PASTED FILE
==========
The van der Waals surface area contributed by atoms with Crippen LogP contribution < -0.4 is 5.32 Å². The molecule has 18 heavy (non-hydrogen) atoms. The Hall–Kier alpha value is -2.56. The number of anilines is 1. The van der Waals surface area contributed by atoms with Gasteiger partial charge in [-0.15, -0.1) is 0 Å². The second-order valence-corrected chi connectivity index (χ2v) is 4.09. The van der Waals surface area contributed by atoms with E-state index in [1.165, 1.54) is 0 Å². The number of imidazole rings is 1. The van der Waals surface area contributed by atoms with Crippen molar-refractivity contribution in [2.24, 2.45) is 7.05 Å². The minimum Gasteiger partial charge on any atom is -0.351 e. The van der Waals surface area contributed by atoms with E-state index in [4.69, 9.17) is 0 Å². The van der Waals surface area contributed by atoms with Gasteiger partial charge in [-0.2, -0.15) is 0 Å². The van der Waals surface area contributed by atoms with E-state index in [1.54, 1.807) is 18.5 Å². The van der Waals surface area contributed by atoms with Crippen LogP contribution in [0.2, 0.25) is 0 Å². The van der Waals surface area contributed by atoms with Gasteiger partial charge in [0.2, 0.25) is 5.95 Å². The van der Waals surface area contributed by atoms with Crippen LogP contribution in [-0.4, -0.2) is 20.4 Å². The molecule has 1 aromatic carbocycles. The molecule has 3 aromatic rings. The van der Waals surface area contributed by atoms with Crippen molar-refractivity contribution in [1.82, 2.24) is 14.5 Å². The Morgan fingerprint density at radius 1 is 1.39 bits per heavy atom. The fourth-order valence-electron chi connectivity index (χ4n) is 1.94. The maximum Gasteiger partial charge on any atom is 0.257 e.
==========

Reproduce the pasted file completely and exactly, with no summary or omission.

The van der Waals surface area contributed by atoms with Crippen LogP contribution < -0.4 is 5.32 Å². The molecule has 18 heavy (non-hydrogen) atoms. The Hall–Kier alpha value is -2.56. The number of anilines is 1. The van der Waals surface area contributed by atoms with Gasteiger partial charge in [-0.15, -0.1) is 0 Å². The second-order valence-corrected chi connectivity index (χ2v) is 4.09. The van der Waals surface area contributed by atoms with E-state index in [1.165, 1.54) is 0 Å². The number of imidazole rings is 1. The van der Waals surface area contributed by atoms with Crippen molar-refractivity contribution in [2.24, 2.45) is 7.05 Å². The minimum Gasteiger partial charge on any atom is -0.351 e. The van der Waals surface area contributed by atoms with E-state index in [4.69, 9.17) is 0 Å². The van der Waals surface area contributed by atoms with Gasteiger partial charge in [-0.2, -0.15) is 0 Å². The van der Waals surface area contributed by atoms with E-state index in [1.54, 1.807) is 18.5 Å². The van der Waals surface area contributed by atoms with Crippen LogP contribution in [0.2, 0.25) is 0 Å². The van der Waals surface area contributed by atoms with Gasteiger partial charge in [0.2, 0.25) is 5.95 Å². The van der Waals surface area contributed by atoms with Crippen LogP contribution in [-0.4, -0.2) is 20.4 Å². The molecule has 1 aromatic carbocycles. The molecule has 3 aromatic rings. The van der Waals surface area contributed by atoms with Crippen molar-refractivity contribution in [1.82, 2.24) is 14.5 Å². The Morgan fingerprint density at radius 1 is 1.39 bits per heavy atom. The fourth-order valence-electron chi connectivity index (χ4n) is 1.94. The maximum Gasteiger partial charge on any atom is 0.257 e.